<div class="editor-field">
            @Html.EditorFor(model => model.PostedOn)
            @Html.ValidationMessageFor(model => model.PostedOn)
        </div>

        <div class="editor-label">
            @Html.LabelFor(model => model.Tags)
        </div>
        <div class="editor-field">
            @Html.EditorFor(model => model.Tags)
            @Html.ValidationMessageFor(model => model.Tags)
        </div>

        <div class="editor-label">
            @Html.LabelFor(model => model.Content)
        </div>
        <div class="editor-field">
            @Html.EditorFor(model => model.Content)
            @Html.ValidationMessageFor(model => model.Content)
        </div>

        <p>
            <input type="submit" value="Create" />
        </p>

        <p>
            Posted Content : @ViewBag.HtmlContent
        </p>

    </fieldset>
}

When we open it up, we will see nothing fancy there :

image

When we post it, we will get this result :

image

So, we got this baby working. Let’s improve it. What we need here is to give the blogger a real blogging experience. In order to do that, we need a text editor so that we could enter our content pretty easily.

First thing is to pull down the TinyMCE.JQuery.MVC package over the wire.

install-package

When you start installing the package, your solution will have a movement so don’t freak out Smile

image

imageSo now we have our package installed, we are ready to make some changes on our model. When you go to ~/Views/Shared/EditorTemplates folder on your solution, you will see that there is a cshtml file there called tinymce_jquery_full.cshtml. This partial view enables you to view your model property with TinyMCE editor.

I am not going to go inside this file and explain how to do this (however, it is pretty simple). It is entirely an another topic.

What I would like to point out here is this : if you are working with this package (TinyMCE.JQuery.MVC), you need to have JQuery referenced on your file. We have our JQuery referenced on our _Layout.cshtml file so we do not need to do anything else.

As I got the information from the project admins, TinyMCE can work with JQuery 1.4.3 and after. You don’t need to worry about that as well. Nuget will resolve the dependency without you knowing.

Change to Our Model

To get it work, we need to change our model as follows :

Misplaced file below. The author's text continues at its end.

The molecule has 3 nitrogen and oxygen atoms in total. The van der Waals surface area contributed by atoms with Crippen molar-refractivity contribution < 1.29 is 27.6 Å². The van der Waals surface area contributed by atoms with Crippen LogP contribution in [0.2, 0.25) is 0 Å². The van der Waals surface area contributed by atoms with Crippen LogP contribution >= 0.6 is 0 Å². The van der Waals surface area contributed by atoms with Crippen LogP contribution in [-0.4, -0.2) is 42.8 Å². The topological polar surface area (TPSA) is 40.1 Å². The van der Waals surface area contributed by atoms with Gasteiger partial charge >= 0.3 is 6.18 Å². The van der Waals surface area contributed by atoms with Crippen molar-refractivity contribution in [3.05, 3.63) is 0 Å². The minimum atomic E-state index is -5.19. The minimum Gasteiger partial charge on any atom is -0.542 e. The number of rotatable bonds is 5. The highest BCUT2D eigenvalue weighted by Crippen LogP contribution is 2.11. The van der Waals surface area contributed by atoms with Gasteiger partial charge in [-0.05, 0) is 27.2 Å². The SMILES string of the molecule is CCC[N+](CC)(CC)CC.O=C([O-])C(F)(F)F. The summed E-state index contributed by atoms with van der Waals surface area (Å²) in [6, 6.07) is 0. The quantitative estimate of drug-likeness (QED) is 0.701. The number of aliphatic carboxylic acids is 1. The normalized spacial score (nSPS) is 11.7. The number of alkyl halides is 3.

using System;
using System.ComponentModel.DataAnnotations;
using System.Web.Mvc;

namespace TinyMCEJQueryMVCNuget.Models {

    public class BlogPost {

        public string Title { get; set; }
        public DateTime PostedOn { get; set; }
        public string Tags { get; set; }

        [UIHint("tinymce_jquery_full"), AllowHtml]
        public string Content { get; set; }

    }
}

What UIHint attribute does here is to tell the framework to use tinymce_jquery_full editor template instead of the default one. AllowHtml is also there to allow html string to pass from your browser to the server. Build you project and run it again and then you should see a page similar to following one:

image

If you are unable to see this when you run your application, this can be related to several things. First thing I would do is to check if the Content property is used with EditorFor instead of another Html Helpers :

        <div class="editor-label">
            @Html.LabelFor(model => model.Content)
        </div>
        <div class="editor-field">
            @Html.EditorFor(model => model.Content)
            @Html.ValidationMessageFor(model => model.Content)
        </div>

The second thing would be a JavaScript error related to misconfiguration or a wrong library reverence. Check your browser console for any JavaScript errors for that.

Now when we post it back to server, we will get it back as :

image

Very nice. Html has been created for us behind the scenes.

It displays it as encoded html because we didn’t specify to view as raw html. In order to do that, just use @Html.Raw.

I hope this will help you to automate some portion of your project as well.

Best Solution to My Web Site With ASP.Net MVC 3 & Razor View Engine!

Recently, I have been playing around with MVC a lot and I decided to use the latest MVC tecnology on my web site...
2010-12-09 20:45
Tugberk Ugurlu


tugberk-ugurlu-com-commercial-logo-2.PNGRecently, I have been playing around with ASP.Net MVC 3.0 a lot and I decided to use the latest MVC tecnology on my web site and I have just updated my web site with MVC 3.0 and I used Razor as view engine.

I have used NuGet a lot with this project and I cannot imagine life without NuGet now :D This must be the major side affect of the NuGet, I guess :)

I have implemented lots of new features and I realized that I have improved a lot because now I consider the fact that people needs to reach the information in a very easy way. So I created tags section, archive section and internal search.

Also, I noticed that registration is lame and so I enabled comments to anyone. You do not need to log into system in order to leave a comment, just do it.

I thought that deployment would be the most annoying part since I have shared hosting (because no one is willing to support me :)) but the Visual Studio 2010 make it so easy for me with publish web site button! I just configured the publish wizard and the IDE did all the work. The hostng firm doesn't support the MVC 3 as I imagined so I need to do a little trick there. I coppied the essential dll files for MVC 3 application into my bin folder.

Ok, guys. Let's see how long I could stand up with this web site :)